One could make the case that all of Wendy's terrible actions are softened by her desperation to keep her family safe — she loves her children so ferociously she won't hesitate to kill for them – but that isn't the only reason Wendy acts. She also enjoys the power. Marty has made it clear many times that he'd be content to run off to the Gold Coast, or give into witness protection or even do some jail time for the sake of survival. But Wendy doesn't just want to survive — she wants the Byrdes to stay together and thrive. As Linney said, Wendy doesn't thwart Marty for the sake of taking him down. She certainly diverges from his plans and has a tendency to pull the rug out from under him, but ultimately it's because she wants the Byrdes to succeed. If this is their story, then how can the family's greatest champion be their villain?

Wendy is shaped by her past

Ultimately, the way Wendy operates leads back to her past. The series takes its time to unravel who she was before marrying Marty and still only gives us morsels, but it's more than enough to make sense of the person she's become. Linney explained:

"When we first started doing Ozark, the thing I was most interested in examining was the whole issue of identity within a character, within a group of people, within a family, within a state—how people view themselves, what they present and what they are. How hard some people can work at not being who they really are, which is where I think you first meet Wendy Byrde. She's worked really hard to be something different than what she came from, for the right reasons, and then when she's sent back to the Ozarks, she's put back in a situation that's too familiar. And, slowly, she becomes more aligned with a lot of the values that she experienced growing up."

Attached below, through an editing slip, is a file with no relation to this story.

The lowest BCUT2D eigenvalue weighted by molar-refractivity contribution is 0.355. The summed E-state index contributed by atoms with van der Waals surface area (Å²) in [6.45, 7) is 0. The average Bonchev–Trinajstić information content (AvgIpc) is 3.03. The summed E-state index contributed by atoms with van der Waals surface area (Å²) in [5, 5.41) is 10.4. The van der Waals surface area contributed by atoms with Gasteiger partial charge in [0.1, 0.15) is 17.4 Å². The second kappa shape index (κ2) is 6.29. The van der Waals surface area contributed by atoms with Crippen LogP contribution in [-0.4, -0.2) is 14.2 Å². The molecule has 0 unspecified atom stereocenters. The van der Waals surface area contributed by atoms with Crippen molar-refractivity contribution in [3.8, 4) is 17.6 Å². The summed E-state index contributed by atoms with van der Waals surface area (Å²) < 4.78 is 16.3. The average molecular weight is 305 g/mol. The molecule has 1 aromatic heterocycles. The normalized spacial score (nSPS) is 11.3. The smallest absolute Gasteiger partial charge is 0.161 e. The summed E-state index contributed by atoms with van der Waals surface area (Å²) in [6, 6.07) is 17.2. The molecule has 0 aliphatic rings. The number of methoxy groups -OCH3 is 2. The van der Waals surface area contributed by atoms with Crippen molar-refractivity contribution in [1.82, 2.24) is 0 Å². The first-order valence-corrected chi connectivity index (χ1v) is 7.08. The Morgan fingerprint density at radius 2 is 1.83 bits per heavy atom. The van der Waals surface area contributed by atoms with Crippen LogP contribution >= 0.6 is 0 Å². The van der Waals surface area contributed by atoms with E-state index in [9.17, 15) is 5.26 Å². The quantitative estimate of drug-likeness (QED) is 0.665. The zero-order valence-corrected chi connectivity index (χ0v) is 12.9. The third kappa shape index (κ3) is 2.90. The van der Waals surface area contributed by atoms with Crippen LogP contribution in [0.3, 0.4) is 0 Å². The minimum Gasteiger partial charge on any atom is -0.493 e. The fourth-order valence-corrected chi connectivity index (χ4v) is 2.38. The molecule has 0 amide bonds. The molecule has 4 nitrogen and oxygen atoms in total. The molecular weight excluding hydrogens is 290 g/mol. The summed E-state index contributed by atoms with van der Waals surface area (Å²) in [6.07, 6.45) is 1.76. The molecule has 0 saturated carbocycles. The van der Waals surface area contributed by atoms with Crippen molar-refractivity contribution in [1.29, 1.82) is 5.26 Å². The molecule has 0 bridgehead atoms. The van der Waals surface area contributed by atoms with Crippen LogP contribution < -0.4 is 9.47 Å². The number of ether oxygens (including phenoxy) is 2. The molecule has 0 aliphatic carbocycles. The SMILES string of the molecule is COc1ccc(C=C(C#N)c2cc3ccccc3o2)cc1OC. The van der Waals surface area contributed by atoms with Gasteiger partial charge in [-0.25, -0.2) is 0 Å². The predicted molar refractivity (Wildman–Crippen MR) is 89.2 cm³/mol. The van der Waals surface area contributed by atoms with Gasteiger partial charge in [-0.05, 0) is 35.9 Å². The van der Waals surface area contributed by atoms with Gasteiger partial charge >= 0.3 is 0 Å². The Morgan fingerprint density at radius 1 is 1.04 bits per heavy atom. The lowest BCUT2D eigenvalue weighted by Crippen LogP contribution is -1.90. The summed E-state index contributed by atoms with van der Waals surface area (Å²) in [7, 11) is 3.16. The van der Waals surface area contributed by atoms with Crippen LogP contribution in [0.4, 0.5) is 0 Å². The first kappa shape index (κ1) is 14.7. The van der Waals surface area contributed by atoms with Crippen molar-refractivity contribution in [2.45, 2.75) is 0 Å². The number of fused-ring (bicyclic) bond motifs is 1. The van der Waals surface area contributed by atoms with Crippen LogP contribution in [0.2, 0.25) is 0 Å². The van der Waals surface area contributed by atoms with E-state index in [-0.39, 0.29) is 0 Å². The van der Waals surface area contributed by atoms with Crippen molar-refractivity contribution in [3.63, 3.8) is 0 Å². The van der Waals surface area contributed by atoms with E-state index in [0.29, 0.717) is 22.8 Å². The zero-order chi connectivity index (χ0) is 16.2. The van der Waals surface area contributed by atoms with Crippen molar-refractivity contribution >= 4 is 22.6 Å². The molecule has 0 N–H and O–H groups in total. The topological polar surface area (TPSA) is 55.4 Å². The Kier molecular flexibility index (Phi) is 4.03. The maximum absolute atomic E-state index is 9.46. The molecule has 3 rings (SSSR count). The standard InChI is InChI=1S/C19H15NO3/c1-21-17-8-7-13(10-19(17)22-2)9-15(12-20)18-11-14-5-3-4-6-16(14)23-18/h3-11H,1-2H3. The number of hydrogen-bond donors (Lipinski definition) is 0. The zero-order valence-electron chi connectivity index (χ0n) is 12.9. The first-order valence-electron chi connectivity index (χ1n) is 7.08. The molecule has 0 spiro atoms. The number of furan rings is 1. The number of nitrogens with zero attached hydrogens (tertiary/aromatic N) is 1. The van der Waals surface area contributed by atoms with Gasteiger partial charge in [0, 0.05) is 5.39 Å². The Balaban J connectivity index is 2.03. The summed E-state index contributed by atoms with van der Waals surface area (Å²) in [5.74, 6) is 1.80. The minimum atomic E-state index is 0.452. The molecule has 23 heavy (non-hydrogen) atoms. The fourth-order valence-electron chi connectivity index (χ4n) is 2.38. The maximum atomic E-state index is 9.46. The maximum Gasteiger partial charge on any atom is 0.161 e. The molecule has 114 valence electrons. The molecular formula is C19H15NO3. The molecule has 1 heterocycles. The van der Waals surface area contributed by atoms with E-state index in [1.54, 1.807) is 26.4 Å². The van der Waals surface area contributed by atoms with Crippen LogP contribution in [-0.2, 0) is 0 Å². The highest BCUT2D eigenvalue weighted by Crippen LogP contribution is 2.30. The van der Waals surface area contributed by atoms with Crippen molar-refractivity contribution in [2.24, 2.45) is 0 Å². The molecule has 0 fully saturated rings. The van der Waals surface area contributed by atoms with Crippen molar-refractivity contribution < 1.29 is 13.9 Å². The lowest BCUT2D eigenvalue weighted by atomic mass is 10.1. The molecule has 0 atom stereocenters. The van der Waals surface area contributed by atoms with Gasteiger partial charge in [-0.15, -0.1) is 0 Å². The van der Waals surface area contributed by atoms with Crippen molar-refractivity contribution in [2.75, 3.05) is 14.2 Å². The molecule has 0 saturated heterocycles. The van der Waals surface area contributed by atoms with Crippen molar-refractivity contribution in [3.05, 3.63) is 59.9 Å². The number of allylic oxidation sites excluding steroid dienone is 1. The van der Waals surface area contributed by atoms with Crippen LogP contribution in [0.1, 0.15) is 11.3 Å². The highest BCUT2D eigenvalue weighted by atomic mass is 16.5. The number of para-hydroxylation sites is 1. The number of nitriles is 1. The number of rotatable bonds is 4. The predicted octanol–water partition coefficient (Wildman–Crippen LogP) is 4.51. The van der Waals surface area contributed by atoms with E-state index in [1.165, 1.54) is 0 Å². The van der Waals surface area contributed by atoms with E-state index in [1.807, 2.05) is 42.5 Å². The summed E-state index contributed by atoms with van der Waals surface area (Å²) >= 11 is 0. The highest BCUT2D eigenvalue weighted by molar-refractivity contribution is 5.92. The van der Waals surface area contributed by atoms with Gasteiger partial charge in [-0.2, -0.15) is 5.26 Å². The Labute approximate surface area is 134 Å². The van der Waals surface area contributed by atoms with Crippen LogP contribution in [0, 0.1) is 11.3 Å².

Over time, Wendy reveals that she grew up in the church, taking care of her mentally ill brother and fending off an abusive, drunkard father. During a dark period in her life, she turned to the church for acceptance but was met with judgment, which prompted her to turn her back on the past and run away to forge a new path. This is the root of her ambition and drive, and why she refuses to let go of the capital that the Byrdes slowly accrue.

In the second season of "Ozark," one of the many precarious situations Wendy finds herself in involves being tied to a chair and held hostage in a basement, kidnapped by Mason Young, the pushed-to-the-brink pastor desperate to get his child back. Despite his threats to her life, Wendy relates to him in a rare moment of honesty. She says, "evil comes when the righteous path is so hidden, it just looks like there's only one way out." It's an excellent summation of Wendy's point of view, one that becomes truer over time as her actions become darker for the sake of survival. And as the final chapter of "Ozark" proves, it's a perspective that eventually rubs off on the entire Byrde family,

The final season of "Ozark" is now streaming on Netflix.